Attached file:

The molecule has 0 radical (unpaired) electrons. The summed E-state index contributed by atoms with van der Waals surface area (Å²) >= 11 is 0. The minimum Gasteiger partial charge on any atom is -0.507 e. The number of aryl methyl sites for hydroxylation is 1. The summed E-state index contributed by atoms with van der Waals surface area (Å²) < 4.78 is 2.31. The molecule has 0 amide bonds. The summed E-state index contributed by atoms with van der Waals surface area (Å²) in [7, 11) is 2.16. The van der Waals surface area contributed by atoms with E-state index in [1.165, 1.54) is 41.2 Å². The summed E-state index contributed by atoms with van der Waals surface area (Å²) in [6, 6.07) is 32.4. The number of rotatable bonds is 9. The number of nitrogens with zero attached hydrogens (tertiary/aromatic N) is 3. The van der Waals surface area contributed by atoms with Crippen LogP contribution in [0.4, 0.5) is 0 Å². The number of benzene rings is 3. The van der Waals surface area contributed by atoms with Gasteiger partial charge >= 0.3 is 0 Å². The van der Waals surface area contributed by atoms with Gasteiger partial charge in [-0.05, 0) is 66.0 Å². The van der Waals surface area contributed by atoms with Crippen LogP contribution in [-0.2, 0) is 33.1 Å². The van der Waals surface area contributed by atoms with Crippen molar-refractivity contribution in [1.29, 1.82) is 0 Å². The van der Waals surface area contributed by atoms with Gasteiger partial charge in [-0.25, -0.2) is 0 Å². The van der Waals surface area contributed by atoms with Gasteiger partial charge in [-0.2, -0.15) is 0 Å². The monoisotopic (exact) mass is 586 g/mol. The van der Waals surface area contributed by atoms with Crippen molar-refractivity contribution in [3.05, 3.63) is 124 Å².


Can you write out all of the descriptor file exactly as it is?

The molecule has 0 radical (unpaired) electrons. The summed E-state index contributed by atoms with van der Waals surface area (Å²) >= 11 is 0. The minimum Gasteiger partial charge on any atom is -0.507 e. The number of aryl methyl sites for hydroxylation is 1. The summed E-state index contributed by atoms with van der Waals surface area (Å²) < 4.78 is 2.31. The molecule has 0 amide bonds. The summed E-state index contributed by atoms with van der Waals surface area (Å²) in [7, 11) is 2.16. The van der Waals surface area contributed by atoms with E-state index in [1.165, 1.54) is 41.2 Å². The summed E-state index contributed by atoms with van der Waals surface area (Å²) in [6, 6.07) is 32.4. The number of rotatable bonds is 9. The number of nitrogens with zero attached hydrogens (tertiary/aromatic N) is 3. The van der Waals surface area contributed by atoms with Crippen LogP contribution in [0.4, 0.5) is 0 Å². The number of benzene rings is 3. The van der Waals surface area contributed by atoms with Gasteiger partial charge >= 0.3 is 0 Å². The van der Waals surface area contributed by atoms with Gasteiger partial charge in [-0.05, 0) is 66.0 Å². The van der Waals surface area contributed by atoms with Crippen LogP contribution in [-0.2, 0) is 33.1 Å². The van der Waals surface area contributed by atoms with Crippen molar-refractivity contribution in [1.29, 1.82) is 0 Å². The van der Waals surface area contributed by atoms with Gasteiger partial charge in [-0.25, -0.2) is 0 Å². The van der Waals surface area contributed by atoms with Gasteiger partial charge in [-0.2, -0.15) is 0 Å². The monoisotopic (exact) mass is 586 g/mol. The van der Waals surface area contributed by atoms with Crippen molar-refractivity contribution in [3.05, 3.63) is 124 Å².